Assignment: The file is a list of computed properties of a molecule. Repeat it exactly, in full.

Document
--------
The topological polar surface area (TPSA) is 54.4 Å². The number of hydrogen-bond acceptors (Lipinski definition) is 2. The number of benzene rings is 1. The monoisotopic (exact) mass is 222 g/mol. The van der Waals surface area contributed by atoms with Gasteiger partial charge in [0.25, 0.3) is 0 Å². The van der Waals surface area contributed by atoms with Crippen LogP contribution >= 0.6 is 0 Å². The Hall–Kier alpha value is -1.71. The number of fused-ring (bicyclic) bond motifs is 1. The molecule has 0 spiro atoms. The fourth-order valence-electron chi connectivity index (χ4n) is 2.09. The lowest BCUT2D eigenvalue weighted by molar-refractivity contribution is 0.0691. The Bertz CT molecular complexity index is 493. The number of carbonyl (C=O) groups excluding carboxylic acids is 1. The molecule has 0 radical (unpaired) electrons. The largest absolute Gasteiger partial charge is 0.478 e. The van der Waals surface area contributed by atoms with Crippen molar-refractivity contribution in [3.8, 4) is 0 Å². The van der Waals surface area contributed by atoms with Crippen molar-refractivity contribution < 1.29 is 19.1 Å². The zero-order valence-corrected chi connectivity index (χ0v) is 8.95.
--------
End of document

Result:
The topological polar surface area (TPSA) is 54.4 Å². The number of hydrogen-bond acceptors (Lipinski definition) is 2. The number of benzene rings is 1. The monoisotopic (exact) mass is 222 g/mol. The van der Waals surface area contributed by atoms with Gasteiger partial charge in [0.25, 0.3) is 0 Å². The van der Waals surface area contributed by atoms with Crippen LogP contribution >= 0.6 is 0 Å². The Hall–Kier alpha value is -1.71. The number of fused-ring (bicyclic) bond motifs is 1. The molecule has 0 spiro atoms. The fourth-order valence-electron chi connectivity index (χ4n) is 2.09. The lowest BCUT2D eigenvalue weighted by molar-refractivity contribution is 0.0691. The Bertz CT molecular complexity index is 493. The number of carbonyl (C=O) groups excluding carboxylic acids is 1. The molecule has 0 radical (unpaired) electrons. The largest absolute Gasteiger partial charge is 0.478 e. The van der Waals surface area contributed by atoms with Crippen molar-refractivity contribution in [3.8, 4) is 0 Å². The van der Waals surface area contributed by atoms with Crippen molar-refractivity contribution < 1.29 is 19.1 Å². The zero-order valence-corrected chi connectivity index (χ0v) is 8.95.